A few months ago I read a self-published title from a, at the time, new-to-me author by the name of Kade Boehme. I loved the story line and the characters, and I wanted more from the author. With a title coming from Dreamspinner Press, I knew it was a must read. I was not disappointed.
Title: Trouble & the Wallflower
Author: Kade Boehme
Publisher: Dreamspinner Press
My Rating: 5 of 5 stars
From the Publisher:
Raised in near seclusion by an agoraphobic mother, Davy Cooper’s social skills are almost nonexistent. Now that his mother has died, he needs to make friends for the first time in his life. He catches Gavin Walker’s eye, but the sexy, confident, bad boy hipster intimidates shy Davy so much that he throws away Gavin’s number every time he offers it.
When Gavin defends Davy from a rude guy, Davy begins to warm to him. However, with his limited experience, he thinks he and Gavin are too different, and anything more than a casual acquaintance will end in complete disaster.
More than just the author attracted me to Trouble & the Wallflower. The first thing that drew me in was the cover. I don’t often mention covers, but sometimes one will stand out to me. The simplicity and beauty of the Leah Kaye Suttle cover kept me returning. It sets the tone for the book that follows. The second thing that attracted me to this title was the main character Davy. As a sufferer of social anxiety, myself, I was intrigued to see how that whole angle played out. I love that there was no magical fix. I love the Davy was still Davy even in the end. I love that Davy steeled himself and then put himself out there despite his fears.
Gavin… What can I say about Gavin? He was a little harder to grow to love than Davy was. I don’t know if it was the social anxiety thing, or if I just have a soft spot for characters with the name Cooper (Davy’s last name), but Davy stole my heart from the first page. Gavin took a little longer to gel for me. There wasn’t anything wrong with Gavin; I was just never sure of his intentions. For that matter, HE wasn’t ever sure of his intentions. Davy and Gavin were complete opposites and seeing how that dynamic played out was intriguing. I think it was handled very sweetly, even if Davy did get his heart squeezed a few times along the way.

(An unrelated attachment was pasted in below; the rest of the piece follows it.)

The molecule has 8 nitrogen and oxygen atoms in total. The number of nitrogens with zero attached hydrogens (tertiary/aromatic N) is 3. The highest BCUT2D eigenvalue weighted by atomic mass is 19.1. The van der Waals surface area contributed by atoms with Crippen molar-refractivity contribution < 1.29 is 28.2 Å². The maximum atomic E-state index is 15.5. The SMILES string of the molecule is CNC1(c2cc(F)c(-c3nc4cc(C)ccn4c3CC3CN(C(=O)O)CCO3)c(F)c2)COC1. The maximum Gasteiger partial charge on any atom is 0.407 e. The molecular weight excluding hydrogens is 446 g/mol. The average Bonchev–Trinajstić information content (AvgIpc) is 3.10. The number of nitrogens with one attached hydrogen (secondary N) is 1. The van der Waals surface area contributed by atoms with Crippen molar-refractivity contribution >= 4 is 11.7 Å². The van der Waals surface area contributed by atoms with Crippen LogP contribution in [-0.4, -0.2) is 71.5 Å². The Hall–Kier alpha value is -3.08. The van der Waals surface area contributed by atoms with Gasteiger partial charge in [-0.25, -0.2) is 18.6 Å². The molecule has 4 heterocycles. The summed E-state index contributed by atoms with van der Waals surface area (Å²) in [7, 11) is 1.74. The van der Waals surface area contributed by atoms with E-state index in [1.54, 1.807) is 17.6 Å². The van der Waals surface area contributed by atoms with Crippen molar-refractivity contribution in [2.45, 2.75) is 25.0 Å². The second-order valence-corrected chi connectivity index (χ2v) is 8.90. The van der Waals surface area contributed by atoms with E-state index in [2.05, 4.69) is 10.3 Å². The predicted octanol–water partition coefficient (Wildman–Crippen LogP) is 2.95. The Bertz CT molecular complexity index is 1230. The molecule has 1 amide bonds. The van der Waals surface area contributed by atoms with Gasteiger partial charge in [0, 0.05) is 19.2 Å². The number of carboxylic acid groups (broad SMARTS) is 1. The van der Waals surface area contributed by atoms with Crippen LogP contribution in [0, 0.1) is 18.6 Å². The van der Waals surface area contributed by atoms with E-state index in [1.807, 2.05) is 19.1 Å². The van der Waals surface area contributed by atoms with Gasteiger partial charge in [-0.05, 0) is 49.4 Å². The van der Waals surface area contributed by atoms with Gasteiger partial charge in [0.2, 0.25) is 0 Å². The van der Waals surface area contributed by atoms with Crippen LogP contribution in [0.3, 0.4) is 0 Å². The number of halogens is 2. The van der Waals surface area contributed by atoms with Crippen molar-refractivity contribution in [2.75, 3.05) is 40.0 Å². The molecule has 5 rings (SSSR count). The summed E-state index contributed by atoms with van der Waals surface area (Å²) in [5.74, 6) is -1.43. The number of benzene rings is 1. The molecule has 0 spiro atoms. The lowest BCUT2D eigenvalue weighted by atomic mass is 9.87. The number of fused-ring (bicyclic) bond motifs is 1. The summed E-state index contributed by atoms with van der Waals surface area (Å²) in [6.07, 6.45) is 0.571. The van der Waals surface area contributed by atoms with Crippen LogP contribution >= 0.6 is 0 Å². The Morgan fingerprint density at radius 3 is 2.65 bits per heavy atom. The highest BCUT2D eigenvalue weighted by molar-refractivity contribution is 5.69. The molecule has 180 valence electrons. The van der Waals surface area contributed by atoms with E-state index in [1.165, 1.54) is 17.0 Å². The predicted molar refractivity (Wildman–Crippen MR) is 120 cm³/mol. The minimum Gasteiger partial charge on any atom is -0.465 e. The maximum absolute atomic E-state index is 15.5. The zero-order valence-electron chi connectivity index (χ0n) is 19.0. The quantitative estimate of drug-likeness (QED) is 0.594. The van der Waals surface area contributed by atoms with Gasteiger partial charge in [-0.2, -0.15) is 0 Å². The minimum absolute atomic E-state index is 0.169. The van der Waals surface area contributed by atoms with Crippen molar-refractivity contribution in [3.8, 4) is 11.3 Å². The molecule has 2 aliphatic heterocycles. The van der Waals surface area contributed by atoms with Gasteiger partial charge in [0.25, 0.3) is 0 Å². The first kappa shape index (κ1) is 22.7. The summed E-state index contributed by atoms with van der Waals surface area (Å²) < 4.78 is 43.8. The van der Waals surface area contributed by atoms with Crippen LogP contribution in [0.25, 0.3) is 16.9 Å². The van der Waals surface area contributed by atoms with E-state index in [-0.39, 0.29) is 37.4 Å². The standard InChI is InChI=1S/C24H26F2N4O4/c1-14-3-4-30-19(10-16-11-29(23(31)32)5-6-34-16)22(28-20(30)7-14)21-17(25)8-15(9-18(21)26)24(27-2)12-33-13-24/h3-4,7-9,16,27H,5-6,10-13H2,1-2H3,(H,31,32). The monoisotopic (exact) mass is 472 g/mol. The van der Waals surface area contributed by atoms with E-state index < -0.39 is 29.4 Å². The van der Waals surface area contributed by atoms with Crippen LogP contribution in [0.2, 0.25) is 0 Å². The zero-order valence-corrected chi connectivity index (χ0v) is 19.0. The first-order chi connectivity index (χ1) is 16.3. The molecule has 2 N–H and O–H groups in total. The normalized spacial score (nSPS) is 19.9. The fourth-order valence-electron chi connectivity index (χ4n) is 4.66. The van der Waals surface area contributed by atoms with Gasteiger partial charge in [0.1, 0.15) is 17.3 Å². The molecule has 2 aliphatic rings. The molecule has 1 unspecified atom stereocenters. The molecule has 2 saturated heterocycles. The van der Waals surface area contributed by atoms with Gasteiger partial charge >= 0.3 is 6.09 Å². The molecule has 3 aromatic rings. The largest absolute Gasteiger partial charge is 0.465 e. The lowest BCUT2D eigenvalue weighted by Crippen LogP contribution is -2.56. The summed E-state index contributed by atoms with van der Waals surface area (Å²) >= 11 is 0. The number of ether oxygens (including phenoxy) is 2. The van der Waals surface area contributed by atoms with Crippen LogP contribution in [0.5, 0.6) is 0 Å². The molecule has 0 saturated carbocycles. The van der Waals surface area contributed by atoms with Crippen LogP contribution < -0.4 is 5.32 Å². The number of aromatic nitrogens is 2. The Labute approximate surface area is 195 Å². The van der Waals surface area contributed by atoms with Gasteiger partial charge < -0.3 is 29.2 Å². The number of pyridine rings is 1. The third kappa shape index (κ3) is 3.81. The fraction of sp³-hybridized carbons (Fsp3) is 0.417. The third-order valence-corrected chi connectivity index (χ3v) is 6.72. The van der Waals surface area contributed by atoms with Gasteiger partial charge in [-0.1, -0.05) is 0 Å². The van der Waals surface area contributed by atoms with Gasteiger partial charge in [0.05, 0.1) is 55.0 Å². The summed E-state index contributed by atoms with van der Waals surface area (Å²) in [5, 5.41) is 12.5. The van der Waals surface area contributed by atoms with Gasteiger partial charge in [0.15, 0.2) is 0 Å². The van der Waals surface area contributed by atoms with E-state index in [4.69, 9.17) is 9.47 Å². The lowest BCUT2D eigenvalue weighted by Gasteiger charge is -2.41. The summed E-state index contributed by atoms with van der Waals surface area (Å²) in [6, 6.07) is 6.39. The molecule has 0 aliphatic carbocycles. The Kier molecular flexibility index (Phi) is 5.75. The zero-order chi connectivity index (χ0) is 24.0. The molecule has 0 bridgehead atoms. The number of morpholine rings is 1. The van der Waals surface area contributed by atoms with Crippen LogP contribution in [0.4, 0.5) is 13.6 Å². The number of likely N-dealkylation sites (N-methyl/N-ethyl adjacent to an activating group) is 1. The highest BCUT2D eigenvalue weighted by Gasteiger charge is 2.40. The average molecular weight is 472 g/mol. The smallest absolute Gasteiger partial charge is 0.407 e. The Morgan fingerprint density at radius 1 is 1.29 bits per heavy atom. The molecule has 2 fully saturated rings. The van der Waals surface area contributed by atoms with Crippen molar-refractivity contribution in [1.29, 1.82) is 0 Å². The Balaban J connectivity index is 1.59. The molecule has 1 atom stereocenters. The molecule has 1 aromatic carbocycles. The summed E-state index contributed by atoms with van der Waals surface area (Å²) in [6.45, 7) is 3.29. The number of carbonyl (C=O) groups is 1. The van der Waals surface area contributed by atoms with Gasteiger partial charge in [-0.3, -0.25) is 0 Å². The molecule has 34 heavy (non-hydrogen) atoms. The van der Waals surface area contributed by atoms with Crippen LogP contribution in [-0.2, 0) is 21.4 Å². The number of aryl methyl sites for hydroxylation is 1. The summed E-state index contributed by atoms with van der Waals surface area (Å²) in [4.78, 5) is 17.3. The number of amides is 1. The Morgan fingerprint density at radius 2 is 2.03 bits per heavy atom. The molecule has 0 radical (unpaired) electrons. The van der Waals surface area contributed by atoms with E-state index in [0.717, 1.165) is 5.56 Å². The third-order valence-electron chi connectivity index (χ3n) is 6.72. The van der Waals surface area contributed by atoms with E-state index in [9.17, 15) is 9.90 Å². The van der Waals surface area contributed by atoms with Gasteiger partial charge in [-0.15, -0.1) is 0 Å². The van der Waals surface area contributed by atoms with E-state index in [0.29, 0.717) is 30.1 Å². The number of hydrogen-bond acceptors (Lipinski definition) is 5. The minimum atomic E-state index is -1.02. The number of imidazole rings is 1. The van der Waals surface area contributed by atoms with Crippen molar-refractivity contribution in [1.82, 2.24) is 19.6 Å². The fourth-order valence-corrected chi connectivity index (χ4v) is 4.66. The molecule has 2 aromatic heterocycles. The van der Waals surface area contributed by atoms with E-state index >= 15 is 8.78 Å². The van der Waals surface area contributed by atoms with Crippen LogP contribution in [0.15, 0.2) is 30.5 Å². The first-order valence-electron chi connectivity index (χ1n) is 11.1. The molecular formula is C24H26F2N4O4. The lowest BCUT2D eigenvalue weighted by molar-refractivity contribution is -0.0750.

Boehme has said that he is not a series writer, but if he were to want to change that, the secondary characters in Trouble would lend themselves well to further explorations. Sean and Deacon especially were fun additions to the crew. Nate… well he just needed to get over himself. In conclusion, if you are a fan of opposites attracting, bad boys, good boys, angst, family, and love, pick up a copy.
I would like to thank Dreamspinner Press for providing me with the eARC of this title in exchange for my honest opinion.
I have a number of paperbacks, most of which are signed, to giveaway. Over the between now (11 Mar 2017) and 31 Mar 2017, every comment on the blog (this post and all other new posts), will be entered to win 1 of these paperbacks. There are also some misc swag items, so there will be a few packs of these to give away as well.
Thank you so much for your support over the last 4 years. Prism will be closing its doors on 1 April 2017. All content will remain available, but no new content will appear after 31 Mar 2017. As such all request forms have been turned off. Again Thank you,
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